Sunday, August 6, 2023

Surviving Ministry: Choose to Finish Well

As the page turned to the last 18 months of full time ministry, I felt a real sense of freedom to create something new and needed. Initiative played a big part. I consulted with an expert in geriatric social work.* Then I reached out to CarePartners, a local group that was already resourcing a long standing social ministry in the congregation.** 

The new "Caregiver Relief Ministry" would, after a year of recruiting and equipping, begin serving its first clients. In fact, shorty before I left the congregation, the team partnered with its first two families to offer its ministry. 

Following through on such a project gave me at least two saving features of ending things well. First, it kept me focused, centered, and aligned with my core values. Second, it was an opportunity to leave behind a functioning ministry team. 

What else did I learn in the last 18 months of ministry?
I learned the importance of remembrance. One, it is important to claim the power of your ministry narrative. This is about both the last year but, more importantly, the longer witness of your service. The most meaningful ways of marking my retirement was the observance at annual conference. Those who are leaving light the candles of the those who will be newly ordained- then extinguish theirs. It was a telling event, marking both an ending and beginning. I discounted this observance in years past, until I was the one retiring! 

Too, the congregation's reception was a great opportunity to share. I was lifted by the simple and sincere words of gratitude and blessing. There were many honest words of encouragement. from those I had worked with for all or part of 16 years. (3)

I learned that ageism is alive in churches and their bureaucracy. All the more, resist it and claim the truth of your story. One of the drawbacks of downsizing tenured clergy staff (which I was) is that it minimizes the previous years of collaboration and accomplishment. For the downscaling motif to be credible, your story is overlooked, marginalized. (4) When your story is diminished, so is the congregation's. Our work together was shared and never a solo accomplishment.

Your leaving may be couched in terms of "stewardship" or "faithfulness," or "family needs." However, your life's work too is an example of stewardship and faithfulness.  There was time well shared and given, there were gifts employed for the good of others, there were opportunities to love and be loved. And, yes, there is faithful management of resources in all of that.

Tell your story, with honesty and encouragement. The official church media or gatherings are probably not the best venues- and they may not be open to you. I threw a dinner party at a favorite restaurant. I invited those with whom I had close connections in ministry and life: former colleagues, friends, family, mentors, etc. It was my best chance to express gratitude and appreciation. I will long remember the stories, joy, and laughter we shared. Your celebration will be different from mine. Still, discover what is a unique theme in your work and find ways to affirm it!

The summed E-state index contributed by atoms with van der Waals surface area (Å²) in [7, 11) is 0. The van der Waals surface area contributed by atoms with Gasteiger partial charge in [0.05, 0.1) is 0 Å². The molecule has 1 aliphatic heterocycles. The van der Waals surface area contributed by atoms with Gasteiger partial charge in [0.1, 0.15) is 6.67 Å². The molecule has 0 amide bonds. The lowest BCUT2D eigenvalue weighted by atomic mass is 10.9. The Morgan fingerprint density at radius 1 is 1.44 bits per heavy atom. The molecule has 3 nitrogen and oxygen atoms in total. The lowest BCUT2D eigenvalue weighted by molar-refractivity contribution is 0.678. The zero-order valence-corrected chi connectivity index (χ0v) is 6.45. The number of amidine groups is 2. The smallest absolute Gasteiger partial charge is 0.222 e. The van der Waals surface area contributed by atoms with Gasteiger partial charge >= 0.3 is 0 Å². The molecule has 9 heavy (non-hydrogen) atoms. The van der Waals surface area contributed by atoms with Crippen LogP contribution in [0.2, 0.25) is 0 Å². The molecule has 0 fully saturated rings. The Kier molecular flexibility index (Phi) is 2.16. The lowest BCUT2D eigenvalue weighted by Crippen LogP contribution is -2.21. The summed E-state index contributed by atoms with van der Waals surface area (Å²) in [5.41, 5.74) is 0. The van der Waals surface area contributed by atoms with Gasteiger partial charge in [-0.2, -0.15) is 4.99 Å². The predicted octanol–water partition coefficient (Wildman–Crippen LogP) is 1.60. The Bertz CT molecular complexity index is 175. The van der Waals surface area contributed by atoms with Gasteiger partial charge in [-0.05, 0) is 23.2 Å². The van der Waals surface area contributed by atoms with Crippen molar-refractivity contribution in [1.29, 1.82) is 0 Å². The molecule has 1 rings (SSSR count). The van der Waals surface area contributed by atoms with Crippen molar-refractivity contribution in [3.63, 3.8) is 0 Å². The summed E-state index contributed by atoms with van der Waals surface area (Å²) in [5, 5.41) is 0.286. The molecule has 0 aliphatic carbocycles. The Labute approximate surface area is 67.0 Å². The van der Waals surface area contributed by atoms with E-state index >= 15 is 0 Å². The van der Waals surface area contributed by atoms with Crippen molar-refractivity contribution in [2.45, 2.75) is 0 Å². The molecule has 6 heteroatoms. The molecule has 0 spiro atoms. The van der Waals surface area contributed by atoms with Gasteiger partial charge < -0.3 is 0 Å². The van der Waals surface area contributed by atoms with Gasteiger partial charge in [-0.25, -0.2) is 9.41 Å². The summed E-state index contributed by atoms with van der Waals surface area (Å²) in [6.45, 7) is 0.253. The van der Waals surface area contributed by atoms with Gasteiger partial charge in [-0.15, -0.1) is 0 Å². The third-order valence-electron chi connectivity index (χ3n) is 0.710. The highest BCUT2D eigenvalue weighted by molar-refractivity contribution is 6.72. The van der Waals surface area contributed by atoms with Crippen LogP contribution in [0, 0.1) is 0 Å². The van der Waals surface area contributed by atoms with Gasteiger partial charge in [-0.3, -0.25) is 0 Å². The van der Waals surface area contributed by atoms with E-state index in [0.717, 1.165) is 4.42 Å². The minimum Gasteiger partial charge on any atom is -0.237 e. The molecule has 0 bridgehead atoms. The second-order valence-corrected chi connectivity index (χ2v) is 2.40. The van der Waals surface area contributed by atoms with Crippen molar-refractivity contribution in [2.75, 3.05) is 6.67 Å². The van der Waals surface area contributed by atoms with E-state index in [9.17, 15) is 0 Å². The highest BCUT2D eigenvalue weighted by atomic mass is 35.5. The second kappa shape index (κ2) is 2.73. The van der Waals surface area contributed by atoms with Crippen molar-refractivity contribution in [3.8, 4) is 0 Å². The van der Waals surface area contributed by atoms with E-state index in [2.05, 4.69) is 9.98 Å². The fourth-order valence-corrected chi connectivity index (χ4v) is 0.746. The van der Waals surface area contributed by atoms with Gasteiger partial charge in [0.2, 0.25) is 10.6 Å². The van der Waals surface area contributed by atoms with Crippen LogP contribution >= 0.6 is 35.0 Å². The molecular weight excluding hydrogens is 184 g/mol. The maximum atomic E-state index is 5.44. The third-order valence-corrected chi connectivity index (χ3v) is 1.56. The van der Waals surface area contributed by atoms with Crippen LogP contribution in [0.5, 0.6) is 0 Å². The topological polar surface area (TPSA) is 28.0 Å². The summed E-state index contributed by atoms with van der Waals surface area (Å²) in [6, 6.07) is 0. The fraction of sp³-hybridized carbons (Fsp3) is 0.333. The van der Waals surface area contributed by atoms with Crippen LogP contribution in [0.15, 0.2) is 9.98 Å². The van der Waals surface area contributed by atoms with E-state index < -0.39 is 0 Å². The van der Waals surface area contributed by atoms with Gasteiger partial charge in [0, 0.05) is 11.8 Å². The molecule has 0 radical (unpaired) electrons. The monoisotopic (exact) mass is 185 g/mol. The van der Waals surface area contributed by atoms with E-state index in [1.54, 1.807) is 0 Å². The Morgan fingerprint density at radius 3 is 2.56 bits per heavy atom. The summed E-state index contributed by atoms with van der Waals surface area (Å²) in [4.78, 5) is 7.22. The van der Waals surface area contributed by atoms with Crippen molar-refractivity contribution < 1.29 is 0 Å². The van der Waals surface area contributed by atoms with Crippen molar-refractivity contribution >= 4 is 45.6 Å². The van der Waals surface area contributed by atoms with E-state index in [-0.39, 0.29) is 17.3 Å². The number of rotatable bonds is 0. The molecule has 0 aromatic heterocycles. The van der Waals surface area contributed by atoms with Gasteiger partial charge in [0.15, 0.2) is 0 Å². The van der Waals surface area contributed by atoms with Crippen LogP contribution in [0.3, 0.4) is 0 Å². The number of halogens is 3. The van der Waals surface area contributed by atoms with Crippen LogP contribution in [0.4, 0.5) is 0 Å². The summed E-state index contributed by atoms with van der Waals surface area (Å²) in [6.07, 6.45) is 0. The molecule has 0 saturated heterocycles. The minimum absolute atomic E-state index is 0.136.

Finally, retirement is difficult work and can't be done (well) alone. Welcome the help and support of people who know you and care for you: friends, family, a spiritual director, a therapist. Ironically, we who teach and preach about God's love and peace are tempted to go it alone. Don't do it. Live out the truth that God's mercy, hope and faithfulness are available to you. 

It's up to you to finish well:
  1. Focus on one important thing you can accomplish with the time you have left in full time ministry.
  2. Participate in the official observances provided by the larger church and the reception the congregation offers.
  3. Witness to your core values. With gratitude, tell your ministry story by celebrating with those most important to you.
  4. At all costs, resist the default to endure this passage alone. Keep reaching out to God and to those who know and care.  
(1) I am indebted to classes and conversations with the late Suzanna Waters Castillo, who, at the time was the Distinguished Faculty Associate, The University of Wisconsin, Madison. The certification program that she directed, "Mental Health and the Older Adult," was unique in its research-based, best practices approach to geriatric care.  
(2) CarePartners worked with us to tailor a ministry to provide limited, trained, and congregational care givers for our parishioners. In the best way, we became partners in ministry.
(3) I will long remember one member telling me, in essence, "The time before my retirement was harder than I could have imagined."
(4) There is scant research on finishing well in ministry. A piece that raises good questions is Ageism: The Real Struggle for Church Staff Close to RetirementChurch Answers, featuring Thom Rainer

No comments:

Post a Comment

Oldies but Goodies